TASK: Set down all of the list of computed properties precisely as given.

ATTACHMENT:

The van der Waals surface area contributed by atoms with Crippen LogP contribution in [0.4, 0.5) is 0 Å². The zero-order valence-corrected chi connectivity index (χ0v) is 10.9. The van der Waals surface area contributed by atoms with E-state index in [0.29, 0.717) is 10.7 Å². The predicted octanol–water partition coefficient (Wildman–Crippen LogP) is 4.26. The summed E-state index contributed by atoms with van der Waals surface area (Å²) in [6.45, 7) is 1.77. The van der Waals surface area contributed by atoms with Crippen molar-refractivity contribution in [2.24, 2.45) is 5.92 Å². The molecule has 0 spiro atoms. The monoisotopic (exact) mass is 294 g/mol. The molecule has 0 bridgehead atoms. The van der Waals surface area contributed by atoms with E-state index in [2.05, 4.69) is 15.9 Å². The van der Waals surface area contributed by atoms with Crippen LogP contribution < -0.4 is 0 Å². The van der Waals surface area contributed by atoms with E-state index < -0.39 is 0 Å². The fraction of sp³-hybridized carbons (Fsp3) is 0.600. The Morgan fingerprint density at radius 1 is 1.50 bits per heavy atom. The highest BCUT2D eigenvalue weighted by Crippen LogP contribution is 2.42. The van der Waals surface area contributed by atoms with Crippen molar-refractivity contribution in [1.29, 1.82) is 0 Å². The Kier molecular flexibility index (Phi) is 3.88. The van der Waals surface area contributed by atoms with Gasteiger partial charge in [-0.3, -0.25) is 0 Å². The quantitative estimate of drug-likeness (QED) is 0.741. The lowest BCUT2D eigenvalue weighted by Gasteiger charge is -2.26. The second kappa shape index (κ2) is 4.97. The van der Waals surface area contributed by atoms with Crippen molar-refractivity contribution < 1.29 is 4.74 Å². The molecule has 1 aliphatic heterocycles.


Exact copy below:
The van der Waals surface area contributed by atoms with Crippen LogP contribution in [0.4, 0.5) is 0 Å². The zero-order valence-corrected chi connectivity index (χ0v) is 10.9. The van der Waals surface area contributed by atoms with E-state index in [0.29, 0.717) is 10.7 Å². The predicted octanol–water partition coefficient (Wildman–Crippen LogP) is 4.26. The summed E-state index contributed by atoms with van der Waals surface area (Å²) in [6.45, 7) is 1.77. The van der Waals surface area contributed by atoms with Crippen molar-refractivity contribution in [2.24, 2.45) is 5.92 Å². The molecule has 0 spiro atoms. The monoisotopic (exact) mass is 294 g/mol. The molecule has 0 bridgehead atoms. The van der Waals surface area contributed by atoms with E-state index in [2.05, 4.69) is 15.9 Å². The van der Waals surface area contributed by atoms with Crippen LogP contribution < -0.4 is 0 Å². The van der Waals surface area contributed by atoms with E-state index < -0.39 is 0 Å². The fraction of sp³-hybridized carbons (Fsp3) is 0.600. The Morgan fingerprint density at radius 1 is 1.50 bits per heavy atom. The highest BCUT2D eigenvalue weighted by Crippen LogP contribution is 2.42. The van der Waals surface area contributed by atoms with Crippen molar-refractivity contribution in [1.29, 1.82) is 0 Å². The Kier molecular flexibility index (Phi) is 3.88. The van der Waals surface area contributed by atoms with Gasteiger partial charge in [-0.3, -0.25) is 0 Å². The quantitative estimate of drug-likeness (QED) is 0.741. The lowest BCUT2D eigenvalue weighted by Gasteiger charge is -2.26. The second kappa shape index (κ2) is 4.97. The van der Waals surface area contributed by atoms with Crippen molar-refractivity contribution < 1.29 is 4.74 Å². The molecule has 1 aliphatic heterocycles.